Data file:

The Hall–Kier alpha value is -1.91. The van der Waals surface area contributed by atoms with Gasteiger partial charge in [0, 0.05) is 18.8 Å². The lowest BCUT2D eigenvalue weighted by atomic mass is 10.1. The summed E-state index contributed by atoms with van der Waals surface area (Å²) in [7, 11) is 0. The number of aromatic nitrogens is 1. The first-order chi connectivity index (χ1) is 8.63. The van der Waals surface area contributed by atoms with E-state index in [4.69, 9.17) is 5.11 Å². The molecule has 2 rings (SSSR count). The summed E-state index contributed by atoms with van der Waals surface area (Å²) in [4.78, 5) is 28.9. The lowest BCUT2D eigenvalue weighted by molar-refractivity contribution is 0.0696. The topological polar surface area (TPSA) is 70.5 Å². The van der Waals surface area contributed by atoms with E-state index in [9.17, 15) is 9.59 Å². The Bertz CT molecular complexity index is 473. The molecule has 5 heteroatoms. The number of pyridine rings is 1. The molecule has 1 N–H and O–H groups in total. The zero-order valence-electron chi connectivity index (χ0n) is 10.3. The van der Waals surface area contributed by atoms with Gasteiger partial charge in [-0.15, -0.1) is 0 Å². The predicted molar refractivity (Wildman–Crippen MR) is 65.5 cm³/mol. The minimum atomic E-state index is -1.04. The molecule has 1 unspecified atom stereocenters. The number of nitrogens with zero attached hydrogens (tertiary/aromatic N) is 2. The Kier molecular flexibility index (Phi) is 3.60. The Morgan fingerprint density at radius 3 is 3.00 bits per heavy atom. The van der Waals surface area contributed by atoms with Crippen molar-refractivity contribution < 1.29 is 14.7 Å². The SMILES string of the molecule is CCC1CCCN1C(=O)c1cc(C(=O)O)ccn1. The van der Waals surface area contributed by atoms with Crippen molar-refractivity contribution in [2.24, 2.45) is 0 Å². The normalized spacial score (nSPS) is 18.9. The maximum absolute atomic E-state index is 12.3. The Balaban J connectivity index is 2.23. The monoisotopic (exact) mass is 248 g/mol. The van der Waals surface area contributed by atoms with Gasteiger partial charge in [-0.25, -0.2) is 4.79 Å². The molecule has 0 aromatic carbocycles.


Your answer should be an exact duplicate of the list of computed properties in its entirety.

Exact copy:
The Hall–Kier alpha value is -1.91. The van der Waals surface area contributed by atoms with Gasteiger partial charge in [0, 0.05) is 18.8 Å². The lowest BCUT2D eigenvalue weighted by atomic mass is 10.1. The summed E-state index contributed by atoms with van der Waals surface area (Å²) in [7, 11) is 0. The number of aromatic nitrogens is 1. The first-order chi connectivity index (χ1) is 8.63. The van der Waals surface area contributed by atoms with E-state index in [4.69, 9.17) is 5.11 Å². The molecule has 2 rings (SSSR count). The summed E-state index contributed by atoms with van der Waals surface area (Å²) in [4.78, 5) is 28.9. The lowest BCUT2D eigenvalue weighted by molar-refractivity contribution is 0.0696. The topological polar surface area (TPSA) is 70.5 Å². The van der Waals surface area contributed by atoms with E-state index in [9.17, 15) is 9.59 Å². The Bertz CT molecular complexity index is 473. The molecule has 5 heteroatoms. The number of pyridine rings is 1. The molecule has 1 N–H and O–H groups in total. The zero-order valence-electron chi connectivity index (χ0n) is 10.3. The van der Waals surface area contributed by atoms with Gasteiger partial charge in [-0.15, -0.1) is 0 Å². The predicted molar refractivity (Wildman–Crippen MR) is 65.5 cm³/mol. The minimum atomic E-state index is -1.04. The molecule has 1 unspecified atom stereocenters. The number of nitrogens with zero attached hydrogens (tertiary/aromatic N) is 2. The Kier molecular flexibility index (Phi) is 3.60. The Morgan fingerprint density at radius 3 is 3.00 bits per heavy atom. The van der Waals surface area contributed by atoms with Crippen molar-refractivity contribution < 1.29 is 14.7 Å². The SMILES string of the molecule is CCC1CCCN1C(=O)c1cc(C(=O)O)ccn1. The van der Waals surface area contributed by atoms with Crippen molar-refractivity contribution in [2.24, 2.45) is 0 Å². The normalized spacial score (nSPS) is 18.9. The maximum absolute atomic E-state index is 12.3. The Balaban J connectivity index is 2.23. The monoisotopic (exact) mass is 248 g/mol. The van der Waals surface area contributed by atoms with Gasteiger partial charge in [-0.25, -0.2) is 4.79 Å². The molecule has 0 aromatic carbocycles.